Brian Robinson was a development officer at the time when I was leaving school, I did some coaching qualifications with him. I went to South Africa and I got paid to coach cricket, I didn’t play any rugby out there. Through Brian Robinson I got into coaching some mini rugby and youth level.
That last year at school I probably kicked off my interest in coaching. Originally, I was more cricket orientated and was coaching in schools and clubs and stuff.
When I got back from South Africa, I was fortunate enough to get a post with the IRFU as a development officer and it went on from there. I think the biggest thing for me is, I’m quite lucky and as you’ve said I’ve gone through the amateur period and into the professional game. I’ve never once taken my good fortune in that for granted. I appreciate how lucky I am to earn a living out of something I love.
Being a coach, is that something that comes naturally? Do you enjoy taking the leadership role?
Yes, I love the coaching side of things and I think it’s a role that suits me. In terms of leadership, I wasn’t captain very much in my career – I’ve only been captain of a couple of teams – but I have always been very driven and think I know what to do to get the best out of people as a coach.
That drive is something that has helped me, both as a player and as a coach. Even that early period of playing international cricket and playing rugby for Ulster, I would have trained on a Thursday night, left rugby at 8.30pm and started cricket at 9 until 11pm with indoor nets at Queens with the rest of the international squad who were based in Belfast.
I had a drive and I enjoy trying to instil that drive and work-ethic in other people. I really enjoy the process of seeing a young player develop over the years. As I said, I’ve been quite fortunate in all I’ve wanted to do. If players I coach can have the same opportunities I’ve had, and I can help a little bit to enable them to fulfil dreams they have then that’s great. Just seeing that process of them growing up and getting better and seeing the stuff that you work on happening on the pitch whether it be cricket or whether it be in rugby, that satisfaction of being involved in their journey is something that I enjoy.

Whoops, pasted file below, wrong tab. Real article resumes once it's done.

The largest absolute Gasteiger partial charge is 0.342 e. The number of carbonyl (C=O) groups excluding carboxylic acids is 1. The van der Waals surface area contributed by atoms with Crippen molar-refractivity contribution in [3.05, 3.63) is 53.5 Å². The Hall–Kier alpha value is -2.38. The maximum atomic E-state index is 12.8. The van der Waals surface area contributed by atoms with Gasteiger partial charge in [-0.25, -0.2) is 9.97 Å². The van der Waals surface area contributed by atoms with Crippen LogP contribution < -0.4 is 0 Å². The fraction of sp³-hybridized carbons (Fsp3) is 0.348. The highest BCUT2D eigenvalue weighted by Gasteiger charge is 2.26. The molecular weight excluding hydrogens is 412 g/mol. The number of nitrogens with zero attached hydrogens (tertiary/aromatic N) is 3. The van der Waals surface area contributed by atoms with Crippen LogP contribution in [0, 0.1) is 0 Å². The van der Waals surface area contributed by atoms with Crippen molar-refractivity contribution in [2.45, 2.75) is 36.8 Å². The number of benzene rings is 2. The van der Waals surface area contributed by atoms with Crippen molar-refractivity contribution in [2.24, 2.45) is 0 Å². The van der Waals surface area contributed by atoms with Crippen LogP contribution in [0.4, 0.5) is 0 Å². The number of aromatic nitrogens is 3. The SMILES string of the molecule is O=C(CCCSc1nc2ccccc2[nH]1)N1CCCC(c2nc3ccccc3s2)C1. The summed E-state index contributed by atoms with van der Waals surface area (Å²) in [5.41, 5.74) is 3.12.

What drives you? Obviously, there are lots of sacrifices you have to make to be a professional athlete and coach?
When I look back, I suppose when I left school and went to live in South Africa. Looking back I was really young and I was going out there to live and coach. I suppose that’s the biggest sacrifice, there are guys I would have spent every day with for 7 years, they’ve gone on, some to university, some into work. You wouldn’t have seen them that regularly and it was sporadic in terms of being able to keep in touch.
Listen, in professional sport there’s massive sacrifices nowadays. There are kids being signed up for football teams at 9-year olds or even younger. My mate who went to Bournemouth – he left Northern Ireland when he was 15. You see gymnasts who are competing in the Olympics at 13 and the sacrifices they have to make. To get to any top-level sport there’s always going to be sacrifices.
Is that drive to excel at sport built in or did you have a very sporty family? Did your parents encourage you in terms of pursuing a career in sport?
Like most kids, you’re indebted to your parents. They’ve given me numerous opportunities, they supported me massively. As an 18-year-old kid to travel to South Africa and live there not knowing anybody there – it’s tough. Maybe I do get that from my dad, he travelled with his work.
I suppose I just love sport. Whether it be tennis, cricket, football or golf – I’ve tried my hand at anything and everything. I just love that team environment. I played for the Ireland cricket team that won the European championships for the first time in Denmark, as a team team we had unbelievable craic.
That’s the biggest thing probably through your other interviews with some of the past players, what they miss is going in and having that camaraderie in the changing room then all of a sudden it’s done. It is a scary transition. I suppose even though I retired I still played a bit of club rugby 4 or 5 years after that and I’m still working in that environment, just not as a player, so I didn’t lose that as much as some of the other guys who have gone into business and so on. I’m massively fortunate to still have that environment, that camaraderie.
What are the worst things about being a professional player?